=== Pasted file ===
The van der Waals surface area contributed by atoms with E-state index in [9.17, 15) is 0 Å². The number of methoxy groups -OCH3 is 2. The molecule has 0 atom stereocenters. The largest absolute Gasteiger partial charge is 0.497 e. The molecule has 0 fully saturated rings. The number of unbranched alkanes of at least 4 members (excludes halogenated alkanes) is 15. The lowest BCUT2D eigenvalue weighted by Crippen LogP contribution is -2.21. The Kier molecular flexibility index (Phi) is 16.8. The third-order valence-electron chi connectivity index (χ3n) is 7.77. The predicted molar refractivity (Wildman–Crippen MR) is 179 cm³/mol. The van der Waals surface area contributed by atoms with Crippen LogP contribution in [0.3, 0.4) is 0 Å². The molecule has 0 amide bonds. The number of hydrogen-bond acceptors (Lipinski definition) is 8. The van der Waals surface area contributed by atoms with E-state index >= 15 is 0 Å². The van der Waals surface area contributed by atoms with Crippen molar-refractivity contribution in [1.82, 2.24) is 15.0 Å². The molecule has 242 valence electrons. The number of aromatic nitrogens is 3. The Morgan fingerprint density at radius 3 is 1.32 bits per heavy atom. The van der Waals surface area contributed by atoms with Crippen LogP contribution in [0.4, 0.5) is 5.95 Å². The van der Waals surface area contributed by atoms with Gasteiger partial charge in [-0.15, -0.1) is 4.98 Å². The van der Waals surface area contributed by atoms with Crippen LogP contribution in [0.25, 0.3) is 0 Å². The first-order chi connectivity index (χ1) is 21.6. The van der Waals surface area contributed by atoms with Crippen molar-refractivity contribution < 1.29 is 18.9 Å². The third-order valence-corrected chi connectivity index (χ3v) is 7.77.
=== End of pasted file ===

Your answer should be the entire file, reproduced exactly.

The van der Waals surface area contributed by atoms with E-state index in [9.17, 15) is 0 Å². The number of methoxy groups -OCH3 is 2. The molecule has 0 atom stereocenters. The largest absolute Gasteiger partial charge is 0.497 e. The molecule has 0 fully saturated rings. The number of unbranched alkanes of at least 4 members (excludes halogenated alkanes) is 15. The lowest BCUT2D eigenvalue weighted by Crippen LogP contribution is -2.21. The Kier molecular flexibility index (Phi) is 16.8. The third-order valence-electron chi connectivity index (χ3n) is 7.77. The predicted molar refractivity (Wildman–Crippen MR) is 179 cm³/mol. The van der Waals surface area contributed by atoms with Crippen LogP contribution in [0.3, 0.4) is 0 Å². The molecule has 0 amide bonds. The number of hydrogen-bond acceptors (Lipinski definition) is 8. The van der Waals surface area contributed by atoms with E-state index >= 15 is 0 Å². The van der Waals surface area contributed by atoms with Crippen molar-refractivity contribution in [1.82, 2.24) is 15.0 Å². The molecule has 242 valence electrons. The number of aromatic nitrogens is 3. The Morgan fingerprint density at radius 3 is 1.32 bits per heavy atom. The van der Waals surface area contributed by atoms with Crippen LogP contribution in [0.4, 0.5) is 5.95 Å². The van der Waals surface area contributed by atoms with Gasteiger partial charge in [-0.15, -0.1) is 4.98 Å². The van der Waals surface area contributed by atoms with Crippen LogP contribution in [0.25, 0.3) is 0 Å². The first-order chi connectivity index (χ1) is 21.6. The van der Waals surface area contributed by atoms with Crippen molar-refractivity contribution < 1.29 is 18.9 Å². The third-order valence-corrected chi connectivity index (χ3v) is 7.77.